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Wings Over America
Wings Over America
(2013 Remaster)

2002-Oct-25: Heather's "20/20" Interview

October 25, 2002: Barbara Walters 20/20 Interview with Heather Mills

BARBARA WALTERS host:  It's been four years since Paul McCartney's beloved wife Linda passed away. Now Paul at 60 has found a new love, a new wife, 34- year-old Heather Mills. And she has lived a life almost as remarkable in its own way as his. She was a fashion model who lost a leg in a freak accident. Once abused and homeless and living in the streets of London, Heather Mills is now a British Lady, married to Sir Paul McCartney, but for Heather Mills the road to wedded bliss has been filled with potholes.

Heather mills had every reason to think this last year would be the best of her life. She was engaged to former Beatle Paul McCartney. Then they were married at a castle in Ireland. It was a fairy tale wedding. But living happily ever after? Not exactly.

Ms. WALTERS:  Describe this last year, if you can.

HEATHER MILLS: Horrendous publicly. Really probably the worst year of my life.

Ms. WALTERS: So this year, which should have been wonderful ...

HEATHER MILLS: Was worse than the year that I lost my leg.

Ms. WALTERS: Really?

HEATHER MILLS: Yeah. Yep. We were spending 24 hours a day, seven days a week explaining and having to justify ourselves to the British tabloids.

No wonder. Heather Mills has been publicly branded a thief. Her ex-husband warned, "watch out, Paul."
Another headline screamed, "Henpecked McCartney." Heather says she is being attacked out of spite because she refused to talk about her secret romance.
HEATHER MILLS:  You don't realize, if I tell you the ins and outs of my relationship with Paul, there won't be a relationship. But they didn't care and they just got nastier and nastier and nastier.

Ms. WALTERS: What does Paul say?

HEATHER MILLS: Paul would love to speak out and say, "Leave her alone. You don't know her.:

Instead, Paul suggested that Heather publish in America her remarkable story titled A Single Step. The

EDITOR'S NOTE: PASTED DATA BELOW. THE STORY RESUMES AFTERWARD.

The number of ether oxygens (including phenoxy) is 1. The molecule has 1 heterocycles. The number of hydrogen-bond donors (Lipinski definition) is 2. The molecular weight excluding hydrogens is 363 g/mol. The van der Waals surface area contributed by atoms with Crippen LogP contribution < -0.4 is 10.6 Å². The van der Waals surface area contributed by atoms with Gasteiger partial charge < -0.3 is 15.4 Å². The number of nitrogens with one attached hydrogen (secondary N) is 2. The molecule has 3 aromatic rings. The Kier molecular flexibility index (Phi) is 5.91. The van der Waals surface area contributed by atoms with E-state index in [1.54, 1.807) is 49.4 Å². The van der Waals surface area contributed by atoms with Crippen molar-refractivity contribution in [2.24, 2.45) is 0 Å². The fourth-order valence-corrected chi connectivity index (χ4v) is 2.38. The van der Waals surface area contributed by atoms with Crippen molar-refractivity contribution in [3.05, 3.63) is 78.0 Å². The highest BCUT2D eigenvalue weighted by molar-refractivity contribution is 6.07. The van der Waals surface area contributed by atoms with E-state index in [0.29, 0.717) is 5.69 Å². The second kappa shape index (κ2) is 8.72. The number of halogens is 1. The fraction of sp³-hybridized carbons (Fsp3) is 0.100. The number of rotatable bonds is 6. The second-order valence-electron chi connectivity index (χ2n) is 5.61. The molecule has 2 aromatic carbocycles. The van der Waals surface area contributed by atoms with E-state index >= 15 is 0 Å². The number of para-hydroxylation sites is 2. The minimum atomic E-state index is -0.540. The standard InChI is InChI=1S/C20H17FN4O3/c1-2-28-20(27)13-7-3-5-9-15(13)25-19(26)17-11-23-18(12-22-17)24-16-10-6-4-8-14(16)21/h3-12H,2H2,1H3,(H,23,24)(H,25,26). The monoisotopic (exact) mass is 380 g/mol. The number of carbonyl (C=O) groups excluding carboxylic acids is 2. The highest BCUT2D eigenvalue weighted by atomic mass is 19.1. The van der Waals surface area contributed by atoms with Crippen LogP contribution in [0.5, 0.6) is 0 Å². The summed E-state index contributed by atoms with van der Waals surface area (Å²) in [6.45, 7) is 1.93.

royalties will be donated to Heather's charity, the United Nations Adopt A Minefield Program. The book begins with the almost unbelievable tale of her childhood.

Ms. WALTERS: In order to understand who you are today, we have to go back to who you were. You were emotionally and physically abused by your father then your mother leaves.
HEATHER MILLS:  She left me and my little sister and my brother and she ran off with a guy. So from a very young age, I had to cook and clean and steal clothes and steal food.
Her father denied that he ever physically abused his family. But he was sent to prison for fraud. And that led to more difficulties for 13-year-old Heather.
HEATHER MILLS:  And my mom who I hadn't seen for years turned up and took us to London.   We didn't get on with her boyfriend at all.  She said either you leave or he'll leave.

Ms. WALTERS: And your mother said?

HEATHER MILLS:  You'd better go.

So Heather left home. She says she lived in the streets around London's Waterloo arches for four months.

 HEATHER MILLS: One day I remember being asleep next to this cardboard box and I could hear the sound of water. And I could smell something strong. And I sort of woke up and felt that my hair was damp and this tramp was just peeing next to my head.  And I just thought, that's it. I've got to get out.
Heather has been accused of exaggerating the circumstances of her childhood.
Ms. WALTERS: The man, this actor, that your mother went to live with ...

HEATHER MILLS: Charles Staply.

Ms. WALTERS:   ... yes, has surfaced. He said you never, you know, it wasn't bad. You didn't live in those boxes and your mother didn't throw you out and a few other not very kind things.

HEATHER MILLS:  I think there's about 20 other people that would say the opposite.

 Whatever happened, no one disputes that Heather's childhood was traumatic. At 15, she was arrested for stealing gold chains from the London jewelry store where she worked. After a night in jail, Heather was put in probation. But things got better when she won a photo contest, which led to some success as a model. She married at 21 years old but the marriage failed after just two years. She continued to model and had several boyfriends over the next couple of years.